The car park guy stubs the lift-up button and waits. A shopper pants out of the stairwell, laden with stuff. She sees his name-badge, her face tightens. ‘It’s broke. It stinks.’ She flicks her head back at the stairwell. ‘On Christmas Eve, of all days.’ The car park guy thinks of home: his wife upstairs, a single slug of tinsel. The estate kids waiting to mock him. Thinks of the glory days – tag-teaming King Kong Kirk; taking a speaking part on Big Daddy’s ‘This Is Your Life’ (Michael Aspel: ‘what was it like being on the receiving end of a Daddy Splash?’ Him: ‘Michael, it was like being the cake on the bottom of a trifle’). He inhales the fug of stale urine, draws breath, starts up the stairs.
*
Santa Wayne reels to his feet, plunders his gift-sack for missiles. He strafes wrapped tat around the precinct. He screams, ‘Merry fucking Christmas! Merry fucking Christmas!’ He tears at his Santa beard so it hangs skew-iff. Passing kids cry, are pulled away. He rips at his tunic. He raises his eyes, sees two stick-figures in the sky.

Kaycee says, ‘shit, it’s Security Wayne.’ Della howls laughter, reaches for more. She says, ‘that creep?’ Then yelps, ‘he’s coming.’ Kaycee says, ‘good thing I jammed the lifts, huh?’ Kaycee grins, hands Della another mince pie.
*
The car park guy stop on the fourth storey, rests his hands on his knees. Stops again two storeys later, bends so sweat drips from his forehead onto concrete. He strains on upwards.
*
Santa Wayne marches into the supermarket. He punches out products down the chocolate aisle, sends Quality Streets spinning. He roars, ‘I quit.’ He lurches left hooks at the new security. He lays two out, sends one crashing backwards in the cereal section. He shouts, ‘I quit, I quit, I quit.’ He grabs for weapons in the kitchen aisle, waves cake slicers and slatted spoons. He heads straight for the lifts, kicks dents in the jammed door. He starts stomping up the stairs.
*
Della kicks her legs off, says, ‘you got him owt special?’
Kaycee shrugs, stares out a little. She takes another Mince Pie, hurls without aiming.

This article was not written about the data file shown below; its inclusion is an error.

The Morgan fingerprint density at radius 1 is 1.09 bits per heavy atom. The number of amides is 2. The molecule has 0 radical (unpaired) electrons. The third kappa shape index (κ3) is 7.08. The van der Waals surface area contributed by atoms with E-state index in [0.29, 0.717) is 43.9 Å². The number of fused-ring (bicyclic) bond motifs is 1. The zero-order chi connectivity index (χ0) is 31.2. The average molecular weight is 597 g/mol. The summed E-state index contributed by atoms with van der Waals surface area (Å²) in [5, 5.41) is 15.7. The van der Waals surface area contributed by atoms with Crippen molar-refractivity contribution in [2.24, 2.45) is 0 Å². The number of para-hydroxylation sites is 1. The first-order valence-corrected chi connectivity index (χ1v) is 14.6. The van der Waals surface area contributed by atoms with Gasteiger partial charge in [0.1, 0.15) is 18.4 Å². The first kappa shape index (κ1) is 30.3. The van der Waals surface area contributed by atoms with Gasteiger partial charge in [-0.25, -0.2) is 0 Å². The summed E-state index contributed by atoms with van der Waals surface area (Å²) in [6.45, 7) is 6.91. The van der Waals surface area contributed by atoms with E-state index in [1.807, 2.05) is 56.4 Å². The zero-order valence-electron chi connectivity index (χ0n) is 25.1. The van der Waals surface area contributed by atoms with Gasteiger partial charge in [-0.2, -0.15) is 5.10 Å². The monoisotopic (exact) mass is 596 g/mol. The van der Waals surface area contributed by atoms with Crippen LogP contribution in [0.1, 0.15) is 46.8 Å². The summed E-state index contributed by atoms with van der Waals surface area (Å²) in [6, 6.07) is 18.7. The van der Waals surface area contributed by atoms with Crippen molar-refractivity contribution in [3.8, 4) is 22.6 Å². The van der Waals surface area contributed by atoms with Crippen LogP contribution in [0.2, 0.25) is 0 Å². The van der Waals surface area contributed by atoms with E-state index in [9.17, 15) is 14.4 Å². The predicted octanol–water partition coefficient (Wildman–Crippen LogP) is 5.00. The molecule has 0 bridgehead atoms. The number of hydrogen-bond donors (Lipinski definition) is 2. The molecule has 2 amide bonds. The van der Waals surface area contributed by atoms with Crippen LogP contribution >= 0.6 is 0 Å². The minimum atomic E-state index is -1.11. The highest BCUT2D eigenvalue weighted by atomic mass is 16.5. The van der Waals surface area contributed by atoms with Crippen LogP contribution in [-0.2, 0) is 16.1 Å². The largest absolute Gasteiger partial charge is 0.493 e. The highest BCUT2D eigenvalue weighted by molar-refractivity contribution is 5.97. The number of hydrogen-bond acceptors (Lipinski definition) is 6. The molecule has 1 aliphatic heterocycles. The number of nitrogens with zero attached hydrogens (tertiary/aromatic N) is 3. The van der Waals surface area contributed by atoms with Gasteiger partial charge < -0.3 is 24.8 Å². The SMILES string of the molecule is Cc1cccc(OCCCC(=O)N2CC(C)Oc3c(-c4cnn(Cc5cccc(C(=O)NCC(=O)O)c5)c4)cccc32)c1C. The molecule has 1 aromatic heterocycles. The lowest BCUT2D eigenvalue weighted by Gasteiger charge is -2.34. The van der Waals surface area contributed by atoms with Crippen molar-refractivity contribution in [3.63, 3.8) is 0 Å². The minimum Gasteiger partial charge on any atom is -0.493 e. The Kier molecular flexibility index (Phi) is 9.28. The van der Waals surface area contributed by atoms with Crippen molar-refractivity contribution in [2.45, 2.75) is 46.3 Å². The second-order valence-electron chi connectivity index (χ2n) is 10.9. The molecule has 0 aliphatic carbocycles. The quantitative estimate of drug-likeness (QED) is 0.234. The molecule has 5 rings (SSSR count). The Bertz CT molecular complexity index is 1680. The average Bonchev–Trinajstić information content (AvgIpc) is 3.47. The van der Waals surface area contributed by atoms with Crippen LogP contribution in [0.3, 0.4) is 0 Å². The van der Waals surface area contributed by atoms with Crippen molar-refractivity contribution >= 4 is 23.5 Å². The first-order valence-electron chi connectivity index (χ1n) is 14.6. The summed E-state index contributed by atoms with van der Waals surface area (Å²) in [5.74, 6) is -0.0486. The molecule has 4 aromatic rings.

*
The car park guy hits the last storey. He wheezes expletives. He pushes the door and the cold wind bites him. He sees the girls draping bare limbs. He shouts, ‘hey!’ He hopes they’ll quit and run. Shouts, ‘hey!’ again. The girls don’t hear. The car park guy feels a wrench in his chest. His voice is a croak. He slumps to the concrete.
*
Blue lights swirl below. Della says, ‘you hear that, Kayce?’ Kaycee’s peering down. Kaycee says, ‘they’re taking him, Della. They’re gonna take him away.’
Della says, ‘shit, Kayce.’ Then, ‘SHIT, KAYCE!’ louder – Kaycee spins, sees the car park guy fall.
Della says, ‘he dead, Kayce?’
Kaycee says, ‘fancy mouth-to-mouth?’
They stand over him, stare down. He groans, retches nothing. The girls jump. His chest starts to heave.
*
They sit till the sky goes dark. Kaycee snuggles deeper in Santa Wayne’s red tunic. Her head rests on his Kaycee. His arm wrapped tight round her shoulders. The car park guy bites at air, gazes down at the last-minute ant-people scurrying below. Della kicks her heels off the concrete, says, ‘you ain’t gonna die on us, huh?’ Street lights beam. Straps of baubles pulse from shop-fronts. Kids point and whoop at window displays. Snow starts to fall. Slow first, then thick quick. A brass band strikes up, trumpets gleaming gold in the gloom. The first bars of ‘Silent Night’ throb the air. They listen awhile. Kaycee proper cries, says, ‘it’s beautiful.’ The lift groans back to life. The floor-lights creep upwards. There are shouts from the storey below. Della reaches for the final box of Mince Pies. They take one each. Della says, ‘on three..’ They pelt the band. They bawl together: ‘Merry Christmas!’

Advertisements

Leave a Reply

Fill in your details below or click an icon to log in:

WordPress.com Logo

You are commenting using your WordPress.com account. Log Out / Change )

Twitter picture

You are commenting using your Twitter account. Log Out / Change )

Facebook photo

You are commenting using your Facebook account. Log Out / Change )

Google+ photo

You are commenting using your Google+ account. Log Out / Change )

Connecting to %s

%d bloggers like this: